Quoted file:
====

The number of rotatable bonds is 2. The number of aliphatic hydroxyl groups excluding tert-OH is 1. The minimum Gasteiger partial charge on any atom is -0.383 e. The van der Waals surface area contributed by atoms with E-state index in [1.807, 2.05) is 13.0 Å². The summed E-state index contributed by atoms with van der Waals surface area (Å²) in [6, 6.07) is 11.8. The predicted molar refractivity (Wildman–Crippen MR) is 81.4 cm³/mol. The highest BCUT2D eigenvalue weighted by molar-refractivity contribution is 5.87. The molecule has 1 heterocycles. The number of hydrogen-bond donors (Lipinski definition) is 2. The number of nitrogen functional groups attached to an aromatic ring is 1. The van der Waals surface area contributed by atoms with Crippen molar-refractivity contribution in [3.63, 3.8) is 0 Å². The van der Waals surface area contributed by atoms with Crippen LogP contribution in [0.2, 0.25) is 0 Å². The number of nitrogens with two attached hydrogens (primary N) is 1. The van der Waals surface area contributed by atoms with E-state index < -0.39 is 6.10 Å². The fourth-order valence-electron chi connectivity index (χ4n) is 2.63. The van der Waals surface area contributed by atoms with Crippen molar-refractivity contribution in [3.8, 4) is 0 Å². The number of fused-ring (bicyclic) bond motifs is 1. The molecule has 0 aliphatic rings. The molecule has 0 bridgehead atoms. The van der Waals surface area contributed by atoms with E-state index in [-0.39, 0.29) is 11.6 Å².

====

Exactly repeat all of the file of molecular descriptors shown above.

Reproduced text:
The number of rotatable bonds is 2. The number of aliphatic hydroxyl groups excluding tert-OH is 1. The minimum Gasteiger partial charge on any atom is -0.383 e. The van der Waals surface area contributed by atoms with E-state index in [1.807, 2.05) is 13.0 Å². The summed E-state index contributed by atoms with van der Waals surface area (Å²) in [6, 6.07) is 11.8. The predicted molar refractivity (Wildman–Crippen MR) is 81.4 cm³/mol. The highest BCUT2D eigenvalue weighted by molar-refractivity contribution is 5.87. The molecule has 1 heterocycles. The number of hydrogen-bond donors (Lipinski definition) is 2. The number of nitrogen functional groups attached to an aromatic ring is 1. The van der Waals surface area contributed by atoms with Crippen molar-refractivity contribution in [3.63, 3.8) is 0 Å². The van der Waals surface area contributed by atoms with Crippen LogP contribution in [0.2, 0.25) is 0 Å². The number of nitrogens with two attached hydrogens (primary N) is 1. The van der Waals surface area contributed by atoms with E-state index < -0.39 is 6.10 Å². The fourth-order valence-electron chi connectivity index (χ4n) is 2.63. The van der Waals surface area contributed by atoms with Crippen molar-refractivity contribution in [3.8, 4) is 0 Å². The number of fused-ring (bicyclic) bond motifs is 1. The molecule has 0 aliphatic rings. The molecule has 0 bridgehead atoms. The van der Waals surface area contributed by atoms with E-state index in [-0.39, 0.29) is 11.6 Å².